Looking to a new Libya

G20: Leading on anti-corruption? The view from civil society

As Transparency International asks the G20 Anti-Corruption Working Group to prioritise anti-bribery laws, asset recovery and money laundering ahead of the Cannes G20 Summit, Transparency International’s Group Director for Research & Knowledge Robin Hodess reflects on relevance of the disastrous and destabilising impacts the failure to address corruption has had in Arab Spring countries such as Libya – and suggests how to prevent its recurrence in future.

The current conflict in Libya reflects the legacy of nearly 42 years of Gaddafi rule and its impact on the way the country has been governed. A priority for the new regime must be to prevent a repeat of the corruption that meant only a minority of Libyans profited from living in the country with the world’s eighth largest oil reserves.

As we have now seen, decades of official corruption – petty and grand – eroded public support for and trust in governments across the Arab world. In 2010 Transparency International published a report that concluded that nepotism, bribery and patronage are so common in Egypt, Lebanon and Morocco that they are widely accepted as facts of life.

So what is needed? Across the MENA region, government officials, the private sector, media, academics and NGOs have express the realisation that their countries need stronger mechanisms to ensure accountability of leaders and officials. They seek the creation of ombudsmen, to investigate citizen complaints. They demand greater freedom for civil society and the press and the introduction of whistleblower protection. Finally, they reflect a strong desire to see western governments do something about stolen assets. This last point forms part of our current call on the G20.Corruption will not go away over night in Libya or elsewhere in the region: root and branch reform of local institutions is needed. The international community has a particular role to play to help the people of Libya stop corruption in the future.

More transparent oil revenue

Libya’s oil wealth makes it a special case. To prevent a recurrence of the resource curse, future Libyan governments, oil companies and the international community who will be involved in rebuilding Libya must take steps to ensure transparency in the sector so that citizens can follow the money.

In the future, Libya should sign up to EITI, under which governments disclose their revenues from oil exploration and production. Detailed publication of payments by companies to governments on a country-by-country level allows citizens to hold governments to account.

Companies operating in Libya must do their part too. Oil and gas companies should realise that they too can also suffer from the resource curse. Since leaders who do not share resource wealth with citizens are increasingly not tolerated, the systems they uphold are vulnerable to civic unrest and conflict. Anyone who thinks this opacity is better for business should look at oil production in Libya: 1.5 million barrels a day in January 2011, a mere 60,000 per day in August.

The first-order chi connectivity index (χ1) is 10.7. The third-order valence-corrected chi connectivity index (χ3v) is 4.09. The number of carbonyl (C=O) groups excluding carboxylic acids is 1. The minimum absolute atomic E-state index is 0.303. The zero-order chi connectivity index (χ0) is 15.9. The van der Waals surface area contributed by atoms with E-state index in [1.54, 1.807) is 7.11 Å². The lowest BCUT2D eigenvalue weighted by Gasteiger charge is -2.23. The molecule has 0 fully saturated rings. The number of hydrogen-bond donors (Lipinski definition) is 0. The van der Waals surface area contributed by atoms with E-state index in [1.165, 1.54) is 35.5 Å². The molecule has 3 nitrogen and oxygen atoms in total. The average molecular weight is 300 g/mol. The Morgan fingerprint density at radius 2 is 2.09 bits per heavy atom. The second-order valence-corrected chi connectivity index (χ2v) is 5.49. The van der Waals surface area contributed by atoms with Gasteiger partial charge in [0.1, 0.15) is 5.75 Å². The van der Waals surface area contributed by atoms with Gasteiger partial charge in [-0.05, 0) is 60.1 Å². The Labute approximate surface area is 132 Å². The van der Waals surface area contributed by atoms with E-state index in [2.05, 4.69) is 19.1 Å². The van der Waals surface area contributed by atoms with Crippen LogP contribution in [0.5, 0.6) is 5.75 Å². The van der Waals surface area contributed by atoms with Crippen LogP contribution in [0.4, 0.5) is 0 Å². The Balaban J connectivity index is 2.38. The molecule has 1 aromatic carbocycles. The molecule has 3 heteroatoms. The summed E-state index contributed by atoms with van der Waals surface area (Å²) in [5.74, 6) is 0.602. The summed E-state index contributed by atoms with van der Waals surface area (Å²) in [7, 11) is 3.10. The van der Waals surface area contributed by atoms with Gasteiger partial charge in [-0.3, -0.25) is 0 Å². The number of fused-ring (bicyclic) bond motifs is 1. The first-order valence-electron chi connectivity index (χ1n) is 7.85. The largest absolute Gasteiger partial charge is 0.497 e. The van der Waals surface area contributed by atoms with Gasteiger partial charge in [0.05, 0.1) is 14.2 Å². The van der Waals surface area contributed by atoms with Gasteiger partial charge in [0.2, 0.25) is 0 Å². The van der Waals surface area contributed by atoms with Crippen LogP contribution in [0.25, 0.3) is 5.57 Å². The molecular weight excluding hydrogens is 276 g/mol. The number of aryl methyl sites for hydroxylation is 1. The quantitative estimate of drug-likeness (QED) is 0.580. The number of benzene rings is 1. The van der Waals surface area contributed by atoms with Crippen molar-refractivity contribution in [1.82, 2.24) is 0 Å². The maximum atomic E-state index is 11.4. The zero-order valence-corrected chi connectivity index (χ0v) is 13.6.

Today, reporting of revenues by oil and gas companies on a country-by-country basis is far from a reality. A report Transparency International issued in March 2011 showed that of 12 analysed companies operating in Libya, only one operated with significant transparency, publicly disclosing its revenue payments to the Libyan government.

Western governments, home to many oil and gas giants, need to make sure oil companies operating in Libya act transparently, to enforce rules that will create more accountability. The US Dodd-Frank act already mandates country-level public disclosure for companies listed on the US stock exchange, and the European Commission is expected to propose similar measures. The devil is in the detail and in the enforcement: these new rules must be binding. In May 2011 the G8 Deauville summit disappointingly lacked strong commitments on country-by-country reporting; hopefully the G20 Cannes summit will do better.


A financial system less hospitable to stolen assets

The freezing of Libyan funds in February and March 2011 abroad revealed a tangled web of global assets invested throughout the world economy: from shares in prominent UK publishing companies and an Italian football club, to hundreds of top properties from London and Paris to the Spanish coast and Africa.

This shows that both banks and the regulatory bodies that govern them need to redouble efforts to explore the source of assets deposited by political exposed persons. If suspicious, there should be nowhere for this money to go. In many countries, banks have failed in their due diligence, and that is why we have set out a series of concrete measures G20 countries should take to prevent the corrupt from profiting from the opacity of the global financial system. As these assets are released back to a new Libyan leadership, it is now their responsibility to make the money trail transparent. Public money belongs to public spending to help people, not hidden in bank accounts.

In the long run, corruption takes its toll: in higher costs, lost contracts, and, in the worst cases, loss of lives. Libyan leaders, companies must begin to take the right steps now. It will take tremendous efforts from all to make this happen, to deliver the promise of the Arab Spring in Libya and elsewhere, but the goal is worthy!

Read the letter sent to the G20 here.

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